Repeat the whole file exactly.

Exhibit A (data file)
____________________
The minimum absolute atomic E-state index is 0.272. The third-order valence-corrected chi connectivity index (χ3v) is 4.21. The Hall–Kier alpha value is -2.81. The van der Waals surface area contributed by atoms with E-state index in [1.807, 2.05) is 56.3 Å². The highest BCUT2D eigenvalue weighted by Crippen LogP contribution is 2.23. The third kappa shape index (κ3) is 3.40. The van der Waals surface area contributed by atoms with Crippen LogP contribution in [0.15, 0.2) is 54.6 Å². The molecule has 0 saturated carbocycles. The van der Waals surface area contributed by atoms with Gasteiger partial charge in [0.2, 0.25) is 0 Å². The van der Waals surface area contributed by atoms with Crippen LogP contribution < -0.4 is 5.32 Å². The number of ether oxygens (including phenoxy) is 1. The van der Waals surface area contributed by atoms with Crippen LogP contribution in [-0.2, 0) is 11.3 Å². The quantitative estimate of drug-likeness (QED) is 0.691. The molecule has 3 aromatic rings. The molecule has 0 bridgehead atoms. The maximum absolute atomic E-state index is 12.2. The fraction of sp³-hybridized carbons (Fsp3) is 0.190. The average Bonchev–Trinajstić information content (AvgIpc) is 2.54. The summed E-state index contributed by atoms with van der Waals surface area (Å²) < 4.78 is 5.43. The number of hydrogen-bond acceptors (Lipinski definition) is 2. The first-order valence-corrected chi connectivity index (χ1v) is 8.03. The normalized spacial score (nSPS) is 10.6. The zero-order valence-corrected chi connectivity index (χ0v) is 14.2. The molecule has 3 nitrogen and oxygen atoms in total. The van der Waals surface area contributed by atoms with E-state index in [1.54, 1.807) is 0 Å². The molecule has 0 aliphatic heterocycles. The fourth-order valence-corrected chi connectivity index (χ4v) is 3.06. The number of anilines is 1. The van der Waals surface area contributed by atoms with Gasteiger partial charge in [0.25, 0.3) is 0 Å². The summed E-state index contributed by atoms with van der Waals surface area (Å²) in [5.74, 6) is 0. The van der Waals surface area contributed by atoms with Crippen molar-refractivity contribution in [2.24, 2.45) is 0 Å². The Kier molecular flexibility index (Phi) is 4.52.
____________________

The minimum absolute atomic E-state index is 0.272. The third-order valence-corrected chi connectivity index (χ3v) is 4.21. The Hall–Kier alpha value is -2.81. The van der Waals surface area contributed by atoms with E-state index in [1.807, 2.05) is 56.3 Å². The highest BCUT2D eigenvalue weighted by Crippen LogP contribution is 2.23. The third kappa shape index (κ3) is 3.40. The van der Waals surface area contributed by atoms with Crippen LogP contribution in [0.15, 0.2) is 54.6 Å². The molecule has 0 saturated carbocycles. The van der Waals surface area contributed by atoms with Gasteiger partial charge in [0.2, 0.25) is 0 Å². The van der Waals surface area contributed by atoms with Crippen LogP contribution < -0.4 is 5.32 Å². The number of ether oxygens (including phenoxy) is 1. The van der Waals surface area contributed by atoms with Crippen LogP contribution in [-0.2, 0) is 11.3 Å². The quantitative estimate of drug-likeness (QED) is 0.691. The molecule has 3 aromatic rings. The molecule has 0 bridgehead atoms. The maximum absolute atomic E-state index is 12.2. The fraction of sp³-hybridized carbons (Fsp3) is 0.190. The average Bonchev–Trinajstić information content (AvgIpc) is 2.54. The summed E-state index contributed by atoms with van der Waals surface area (Å²) < 4.78 is 5.43. The number of hydrogen-bond acceptors (Lipinski definition) is 2. The first-order valence-corrected chi connectivity index (χ1v) is 8.03. The normalized spacial score (nSPS) is 10.6. The zero-order valence-corrected chi connectivity index (χ0v) is 14.2. The molecule has 3 nitrogen and oxygen atoms in total. The van der Waals surface area contributed by atoms with E-state index in [1.54, 1.807) is 0 Å². The molecule has 0 aliphatic heterocycles. The fourth-order valence-corrected chi connectivity index (χ4v) is 3.06. The number of anilines is 1. The van der Waals surface area contributed by atoms with Gasteiger partial charge in [0.25, 0.3) is 0 Å². The summed E-state index contributed by atoms with van der Waals surface area (Å²) in [5.74, 6) is 0. The van der Waals surface area contributed by atoms with Crippen molar-refractivity contribution in [2.24, 2.45) is 0 Å². The Kier molecular flexibility index (Phi) is 4.52.